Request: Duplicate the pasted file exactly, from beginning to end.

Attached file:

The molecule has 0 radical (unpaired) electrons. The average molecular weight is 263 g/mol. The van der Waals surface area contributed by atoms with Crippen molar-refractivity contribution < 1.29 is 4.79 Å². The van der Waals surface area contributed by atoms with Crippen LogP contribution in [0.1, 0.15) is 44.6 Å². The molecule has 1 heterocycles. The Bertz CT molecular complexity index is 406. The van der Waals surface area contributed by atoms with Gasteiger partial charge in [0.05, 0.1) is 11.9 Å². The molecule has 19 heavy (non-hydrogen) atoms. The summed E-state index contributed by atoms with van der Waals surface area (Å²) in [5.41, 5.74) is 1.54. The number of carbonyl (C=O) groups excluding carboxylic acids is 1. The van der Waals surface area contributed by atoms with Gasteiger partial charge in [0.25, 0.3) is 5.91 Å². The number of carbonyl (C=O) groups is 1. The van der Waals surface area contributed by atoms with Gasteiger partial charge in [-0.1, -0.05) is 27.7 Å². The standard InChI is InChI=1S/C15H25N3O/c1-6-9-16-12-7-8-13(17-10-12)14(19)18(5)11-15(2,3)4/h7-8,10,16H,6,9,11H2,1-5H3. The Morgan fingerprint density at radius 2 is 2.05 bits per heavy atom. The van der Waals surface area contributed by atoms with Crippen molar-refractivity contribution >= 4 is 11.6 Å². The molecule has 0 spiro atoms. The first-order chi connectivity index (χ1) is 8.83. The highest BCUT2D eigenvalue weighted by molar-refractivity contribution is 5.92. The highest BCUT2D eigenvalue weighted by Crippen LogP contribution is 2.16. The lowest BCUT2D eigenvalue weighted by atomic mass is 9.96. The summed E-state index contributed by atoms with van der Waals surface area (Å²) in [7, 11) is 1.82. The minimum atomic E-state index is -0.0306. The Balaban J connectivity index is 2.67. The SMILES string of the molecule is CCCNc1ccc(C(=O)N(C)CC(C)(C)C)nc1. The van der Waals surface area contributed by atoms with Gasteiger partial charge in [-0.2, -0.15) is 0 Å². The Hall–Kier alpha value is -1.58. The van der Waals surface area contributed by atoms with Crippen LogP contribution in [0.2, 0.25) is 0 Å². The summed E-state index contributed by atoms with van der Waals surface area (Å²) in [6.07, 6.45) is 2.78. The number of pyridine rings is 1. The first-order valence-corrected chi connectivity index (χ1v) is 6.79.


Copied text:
The molecule has 0 radical (unpaired) electrons. The average molecular weight is 263 g/mol. The van der Waals surface area contributed by atoms with Crippen molar-refractivity contribution < 1.29 is 4.79 Å². The van der Waals surface area contributed by atoms with Crippen LogP contribution in [0.1, 0.15) is 44.6 Å². The molecule has 1 heterocycles. The Bertz CT molecular complexity index is 406. The van der Waals surface area contributed by atoms with Gasteiger partial charge in [0.05, 0.1) is 11.9 Å². The molecule has 19 heavy (non-hydrogen) atoms. The summed E-state index contributed by atoms with van der Waals surface area (Å²) in [5.41, 5.74) is 1.54. The number of carbonyl (C=O) groups excluding carboxylic acids is 1. The van der Waals surface area contributed by atoms with Gasteiger partial charge in [0.25, 0.3) is 5.91 Å². The number of carbonyl (C=O) groups is 1. The van der Waals surface area contributed by atoms with Gasteiger partial charge in [-0.1, -0.05) is 27.7 Å². The standard InChI is InChI=1S/C15H25N3O/c1-6-9-16-12-7-8-13(17-10-12)14(19)18(5)11-15(2,3)4/h7-8,10,16H,6,9,11H2,1-5H3. The Morgan fingerprint density at radius 2 is 2.05 bits per heavy atom. The van der Waals surface area contributed by atoms with Crippen molar-refractivity contribution >= 4 is 11.6 Å². The molecule has 0 spiro atoms. The first-order chi connectivity index (χ1) is 8.83. The highest BCUT2D eigenvalue weighted by molar-refractivity contribution is 5.92. The highest BCUT2D eigenvalue weighted by Crippen LogP contribution is 2.16. The lowest BCUT2D eigenvalue weighted by atomic mass is 9.96. The summed E-state index contributed by atoms with van der Waals surface area (Å²) in [7, 11) is 1.82. The minimum atomic E-state index is -0.0306. The Balaban J connectivity index is 2.67. The SMILES string of the molecule is CCCNc1ccc(C(=O)N(C)CC(C)(C)C)nc1. The van der Waals surface area contributed by atoms with Gasteiger partial charge in [-0.2, -0.15) is 0 Å². The Hall–Kier alpha value is -1.58. The van der Waals surface area contributed by atoms with Crippen LogP contribution in [0.2, 0.25) is 0 Å². The summed E-state index contributed by atoms with van der Waals surface area (Å²) in [6.07, 6.45) is 2.78. The number of pyridine rings is 1. The first-order valence-corrected chi connectivity index (χ1v) is 6.79.